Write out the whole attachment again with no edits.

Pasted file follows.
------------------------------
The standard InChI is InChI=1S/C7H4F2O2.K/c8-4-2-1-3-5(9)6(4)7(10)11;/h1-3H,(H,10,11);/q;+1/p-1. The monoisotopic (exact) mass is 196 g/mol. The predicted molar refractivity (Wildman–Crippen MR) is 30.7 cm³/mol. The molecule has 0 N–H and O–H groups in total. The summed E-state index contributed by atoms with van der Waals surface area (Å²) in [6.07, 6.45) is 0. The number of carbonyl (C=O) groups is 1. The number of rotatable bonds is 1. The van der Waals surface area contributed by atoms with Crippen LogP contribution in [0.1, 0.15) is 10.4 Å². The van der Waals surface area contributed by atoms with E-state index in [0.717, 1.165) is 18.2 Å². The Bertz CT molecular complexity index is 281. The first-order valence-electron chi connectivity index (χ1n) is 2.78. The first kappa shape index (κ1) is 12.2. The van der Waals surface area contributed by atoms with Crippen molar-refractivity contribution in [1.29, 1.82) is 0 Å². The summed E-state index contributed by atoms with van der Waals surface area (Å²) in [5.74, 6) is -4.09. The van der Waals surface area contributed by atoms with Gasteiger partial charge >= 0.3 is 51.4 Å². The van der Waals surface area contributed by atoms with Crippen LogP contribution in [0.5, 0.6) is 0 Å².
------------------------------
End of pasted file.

The standard InChI is InChI=1S/C7H4F2O2.K/c8-4-2-1-3-5(9)6(4)7(10)11;/h1-3H,(H,10,11);/q;+1/p-1. The monoisotopic (exact) mass is 196 g/mol. The predicted molar refractivity (Wildman–Crippen MR) is 30.7 cm³/mol. The molecule has 0 N–H and O–H groups in total. The summed E-state index contributed by atoms with van der Waals surface area (Å²) in [6.07, 6.45) is 0. The number of carbonyl (C=O) groups is 1. The number of rotatable bonds is 1. The van der Waals surface area contributed by atoms with Crippen LogP contribution in [0.1, 0.15) is 10.4 Å². The van der Waals surface area contributed by atoms with E-state index in [0.717, 1.165) is 18.2 Å². The Bertz CT molecular complexity index is 281. The first-order valence-electron chi connectivity index (χ1n) is 2.78. The first kappa shape index (κ1) is 12.2. The van der Waals surface area contributed by atoms with Crippen molar-refractivity contribution in [1.29, 1.82) is 0 Å². The summed E-state index contributed by atoms with van der Waals surface area (Å²) in [5.74, 6) is -4.09. The van der Waals surface area contributed by atoms with Gasteiger partial charge >= 0.3 is 51.4 Å². The van der Waals surface area contributed by atoms with Crippen LogP contribution in [0.5, 0.6) is 0 Å².